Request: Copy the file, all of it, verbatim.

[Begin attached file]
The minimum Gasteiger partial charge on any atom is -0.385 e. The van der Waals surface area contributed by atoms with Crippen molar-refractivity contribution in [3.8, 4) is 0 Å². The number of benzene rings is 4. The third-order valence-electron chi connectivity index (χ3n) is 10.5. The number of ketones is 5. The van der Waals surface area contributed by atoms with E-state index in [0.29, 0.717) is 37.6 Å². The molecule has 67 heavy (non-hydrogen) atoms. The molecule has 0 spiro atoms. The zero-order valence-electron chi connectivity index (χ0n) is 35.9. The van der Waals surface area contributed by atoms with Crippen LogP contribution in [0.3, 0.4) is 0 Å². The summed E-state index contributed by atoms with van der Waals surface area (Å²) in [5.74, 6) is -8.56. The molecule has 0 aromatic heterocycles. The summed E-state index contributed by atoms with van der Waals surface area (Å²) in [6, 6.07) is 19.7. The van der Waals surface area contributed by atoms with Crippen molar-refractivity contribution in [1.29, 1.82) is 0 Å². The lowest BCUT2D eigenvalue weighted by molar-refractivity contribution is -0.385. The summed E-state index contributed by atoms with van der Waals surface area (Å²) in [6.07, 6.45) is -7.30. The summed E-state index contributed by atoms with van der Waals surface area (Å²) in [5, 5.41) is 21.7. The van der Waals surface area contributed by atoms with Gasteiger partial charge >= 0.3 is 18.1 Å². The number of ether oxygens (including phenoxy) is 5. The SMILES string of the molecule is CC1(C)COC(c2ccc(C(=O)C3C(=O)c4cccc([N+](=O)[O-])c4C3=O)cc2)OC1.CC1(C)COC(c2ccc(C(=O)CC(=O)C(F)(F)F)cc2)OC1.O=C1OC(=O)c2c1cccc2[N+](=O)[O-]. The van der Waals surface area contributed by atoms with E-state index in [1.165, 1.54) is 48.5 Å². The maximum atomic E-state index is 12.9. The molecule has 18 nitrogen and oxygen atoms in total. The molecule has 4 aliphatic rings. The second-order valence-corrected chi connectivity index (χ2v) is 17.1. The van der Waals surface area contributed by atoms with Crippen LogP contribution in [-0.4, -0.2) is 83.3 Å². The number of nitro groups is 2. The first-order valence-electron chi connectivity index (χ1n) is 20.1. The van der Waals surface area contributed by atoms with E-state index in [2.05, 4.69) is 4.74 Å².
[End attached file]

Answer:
The minimum Gasteiger partial charge on any atom is -0.385 e. The van der Waals surface area contributed by atoms with Crippen molar-refractivity contribution in [3.8, 4) is 0 Å². The number of benzene rings is 4. The third-order valence-electron chi connectivity index (χ3n) is 10.5. The number of ketones is 5. The van der Waals surface area contributed by atoms with E-state index in [0.29, 0.717) is 37.6 Å². The molecule has 67 heavy (non-hydrogen) atoms. The molecule has 0 spiro atoms. The zero-order valence-electron chi connectivity index (χ0n) is 35.9. The van der Waals surface area contributed by atoms with Crippen LogP contribution in [0.3, 0.4) is 0 Å². The summed E-state index contributed by atoms with van der Waals surface area (Å²) in [5.74, 6) is -8.56. The molecule has 0 aromatic heterocycles. The summed E-state index contributed by atoms with van der Waals surface area (Å²) in [6, 6.07) is 19.7. The van der Waals surface area contributed by atoms with Crippen molar-refractivity contribution in [1.29, 1.82) is 0 Å². The lowest BCUT2D eigenvalue weighted by molar-refractivity contribution is -0.385. The summed E-state index contributed by atoms with van der Waals surface area (Å²) in [6.07, 6.45) is -7.30. The summed E-state index contributed by atoms with van der Waals surface area (Å²) in [5, 5.41) is 21.7. The van der Waals surface area contributed by atoms with Gasteiger partial charge >= 0.3 is 18.1 Å². The number of ether oxygens (including phenoxy) is 5. The SMILES string of the molecule is CC1(C)COC(c2ccc(C(=O)C3C(=O)c4cccc([N+](=O)[O-])c4C3=O)cc2)OC1.CC1(C)COC(c2ccc(C(=O)CC(=O)C(F)(F)F)cc2)OC1.O=C1OC(=O)c2c1cccc2[N+](=O)[O-]. The van der Waals surface area contributed by atoms with E-state index in [1.165, 1.54) is 48.5 Å². The maximum atomic E-state index is 12.9. The molecule has 18 nitrogen and oxygen atoms in total. The molecule has 4 aliphatic rings. The second-order valence-corrected chi connectivity index (χ2v) is 17.1. The van der Waals surface area contributed by atoms with Crippen LogP contribution in [-0.4, -0.2) is 83.3 Å². The number of nitro groups is 2. The first-order valence-electron chi connectivity index (χ1n) is 20.1. The van der Waals surface area contributed by atoms with E-state index in [2.05, 4.69) is 4.74 Å².